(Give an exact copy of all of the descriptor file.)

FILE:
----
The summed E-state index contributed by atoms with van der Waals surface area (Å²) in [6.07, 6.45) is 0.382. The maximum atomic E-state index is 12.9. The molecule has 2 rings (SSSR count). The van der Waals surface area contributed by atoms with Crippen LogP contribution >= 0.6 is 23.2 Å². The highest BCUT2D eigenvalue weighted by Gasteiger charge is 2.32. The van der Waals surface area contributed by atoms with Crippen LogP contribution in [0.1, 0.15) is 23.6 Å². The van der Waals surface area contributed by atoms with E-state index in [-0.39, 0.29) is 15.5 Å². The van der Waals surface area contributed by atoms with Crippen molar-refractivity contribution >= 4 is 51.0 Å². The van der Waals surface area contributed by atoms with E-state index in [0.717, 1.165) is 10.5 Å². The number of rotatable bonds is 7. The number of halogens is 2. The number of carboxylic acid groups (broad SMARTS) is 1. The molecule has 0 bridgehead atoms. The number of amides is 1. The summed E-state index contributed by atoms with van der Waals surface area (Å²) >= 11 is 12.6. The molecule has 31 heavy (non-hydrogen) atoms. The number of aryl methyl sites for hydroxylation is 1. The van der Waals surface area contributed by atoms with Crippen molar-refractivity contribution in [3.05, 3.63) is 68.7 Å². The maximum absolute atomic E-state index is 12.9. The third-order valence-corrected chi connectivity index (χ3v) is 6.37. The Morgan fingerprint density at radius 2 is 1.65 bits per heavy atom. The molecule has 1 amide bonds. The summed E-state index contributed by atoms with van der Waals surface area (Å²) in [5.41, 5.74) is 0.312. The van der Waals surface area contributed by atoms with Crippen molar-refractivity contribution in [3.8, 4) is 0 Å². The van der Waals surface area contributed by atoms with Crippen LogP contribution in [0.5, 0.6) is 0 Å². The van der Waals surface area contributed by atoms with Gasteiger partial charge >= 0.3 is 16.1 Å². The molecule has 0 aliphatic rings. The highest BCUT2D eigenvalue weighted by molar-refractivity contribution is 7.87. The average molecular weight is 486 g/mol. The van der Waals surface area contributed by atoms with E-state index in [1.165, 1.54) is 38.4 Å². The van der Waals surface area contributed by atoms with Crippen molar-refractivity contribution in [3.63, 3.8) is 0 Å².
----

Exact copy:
The summed E-state index contributed by atoms with van der Waals surface area (Å²) in [6.07, 6.45) is 0.382. The maximum atomic E-state index is 12.9. The molecule has 2 rings (SSSR count). The van der Waals surface area contributed by atoms with Crippen LogP contribution >= 0.6 is 23.2 Å². The highest BCUT2D eigenvalue weighted by Gasteiger charge is 2.32. The van der Waals surface area contributed by atoms with Crippen LogP contribution in [0.1, 0.15) is 23.6 Å². The van der Waals surface area contributed by atoms with E-state index in [-0.39, 0.29) is 15.5 Å². The van der Waals surface area contributed by atoms with Crippen molar-refractivity contribution >= 4 is 51.0 Å². The van der Waals surface area contributed by atoms with E-state index in [0.717, 1.165) is 10.5 Å². The number of rotatable bonds is 7. The number of halogens is 2. The number of carboxylic acid groups (broad SMARTS) is 1. The molecule has 0 bridgehead atoms. The number of amides is 1. The summed E-state index contributed by atoms with van der Waals surface area (Å²) >= 11 is 12.6. The molecule has 31 heavy (non-hydrogen) atoms. The number of aryl methyl sites for hydroxylation is 1. The van der Waals surface area contributed by atoms with Crippen molar-refractivity contribution in [3.05, 3.63) is 68.7 Å². The maximum absolute atomic E-state index is 12.9. The third-order valence-corrected chi connectivity index (χ3v) is 6.37. The Morgan fingerprint density at radius 2 is 1.65 bits per heavy atom. The molecule has 1 amide bonds. The summed E-state index contributed by atoms with van der Waals surface area (Å²) in [5.41, 5.74) is 0.312. The van der Waals surface area contributed by atoms with Crippen molar-refractivity contribution in [3.8, 4) is 0 Å². The van der Waals surface area contributed by atoms with Crippen LogP contribution in [0.5, 0.6) is 0 Å². The van der Waals surface area contributed by atoms with Gasteiger partial charge >= 0.3 is 16.1 Å². The molecule has 0 aliphatic rings. The highest BCUT2D eigenvalue weighted by molar-refractivity contribution is 7.87. The average molecular weight is 486 g/mol. The van der Waals surface area contributed by atoms with E-state index in [1.165, 1.54) is 38.4 Å². The van der Waals surface area contributed by atoms with Crippen molar-refractivity contribution in [3.63, 3.8) is 0 Å².